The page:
Drinking skeptically in the City of Dreams

Welcome to Newcastle upon Tyne Skeptics in the Pub! We organise monthly skeptical pub talks in Newcastle upon Tyne, the City of Dreams. Our upcoming talks are listed below - no tickets required, you can just turn up on the night.

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Donations

Newcastle Skeptics runs the vast majority of its events for free. We operate purely through donations, to cover speaker expenses. If you'd like to help our group continue in the future, you can do so below with either Paypal or Bitcoin. Alternatively, come see us on the night. We advise £3, or whatever you can afford.

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When?
Wednesday, March 14 2018 at 7:30PM

Download iCalendar file
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Where?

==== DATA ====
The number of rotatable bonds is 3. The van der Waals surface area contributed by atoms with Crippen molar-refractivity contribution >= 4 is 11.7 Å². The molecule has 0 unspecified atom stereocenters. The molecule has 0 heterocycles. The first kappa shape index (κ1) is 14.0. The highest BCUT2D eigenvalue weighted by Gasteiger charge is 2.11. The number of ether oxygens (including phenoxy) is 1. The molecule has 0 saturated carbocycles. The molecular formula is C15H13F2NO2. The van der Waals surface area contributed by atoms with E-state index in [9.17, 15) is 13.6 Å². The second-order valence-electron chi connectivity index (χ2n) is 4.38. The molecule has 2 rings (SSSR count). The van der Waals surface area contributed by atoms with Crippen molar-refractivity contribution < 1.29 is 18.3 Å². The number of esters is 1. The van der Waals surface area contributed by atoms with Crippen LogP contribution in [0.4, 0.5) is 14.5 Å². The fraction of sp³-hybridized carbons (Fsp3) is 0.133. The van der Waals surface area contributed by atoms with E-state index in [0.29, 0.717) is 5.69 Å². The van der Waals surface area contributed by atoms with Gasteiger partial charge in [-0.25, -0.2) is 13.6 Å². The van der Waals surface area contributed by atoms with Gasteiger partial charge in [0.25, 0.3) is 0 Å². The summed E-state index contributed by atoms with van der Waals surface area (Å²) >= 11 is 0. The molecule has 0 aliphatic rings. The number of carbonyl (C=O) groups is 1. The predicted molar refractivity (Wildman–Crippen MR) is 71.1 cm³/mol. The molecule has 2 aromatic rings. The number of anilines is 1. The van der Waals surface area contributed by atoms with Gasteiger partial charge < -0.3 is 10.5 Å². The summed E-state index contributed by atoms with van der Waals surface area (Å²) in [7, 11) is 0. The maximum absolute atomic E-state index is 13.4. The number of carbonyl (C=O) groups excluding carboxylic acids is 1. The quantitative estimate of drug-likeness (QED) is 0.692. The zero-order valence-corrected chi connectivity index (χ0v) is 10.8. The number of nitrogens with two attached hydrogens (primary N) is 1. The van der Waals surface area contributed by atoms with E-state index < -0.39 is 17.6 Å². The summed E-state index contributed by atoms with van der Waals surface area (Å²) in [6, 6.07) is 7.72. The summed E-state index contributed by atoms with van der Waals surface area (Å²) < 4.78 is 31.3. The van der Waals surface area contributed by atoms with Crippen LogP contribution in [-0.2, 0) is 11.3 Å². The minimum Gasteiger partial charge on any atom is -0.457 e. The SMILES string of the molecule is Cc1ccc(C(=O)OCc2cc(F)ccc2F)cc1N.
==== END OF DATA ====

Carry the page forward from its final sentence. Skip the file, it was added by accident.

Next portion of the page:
43 Gallowgate, Newcastle upon Tyne NE1 4SG

Who?
Dr Laura Graham

What's the talk about?

On 15th June 2016, the House of Commons Home Affairs Select Committee on Prostitution published a report recommending that the laws surrounding brothel keeping and soliciting in England and Wales ought to be reformed.

This report is the latest step in a decade-long public re-examination of sex work in England and Wales, but these recommendations mark a significant deviation from the more punitive approach favoured by the preceding publications. Although not fully committed to any one legal approach to sex work, appears to favour a more harm-reduction based response, providing echoes of international discourses around human rights and sex work.

A range of United Nations bodies, including the General Assembly and UN Women, have published reports and policies supporting decriminalisation of sex work to uphold sex workers’ human rights. Amnesty International has also openly supported the decriminalisation of sex work.

Laura Graham will explore the Select Committee report, and how its recommended reforms could be implemented to make the law more human rights compliant, particularly drawing on European Convention on Human Rights jurisprudence. Through this lens she will also explore the use of human rights, and particularly legal human rights instruments, in the debates around sex work, arguing that they are both a useful and limited tool to promote sex workers’ safety and agency.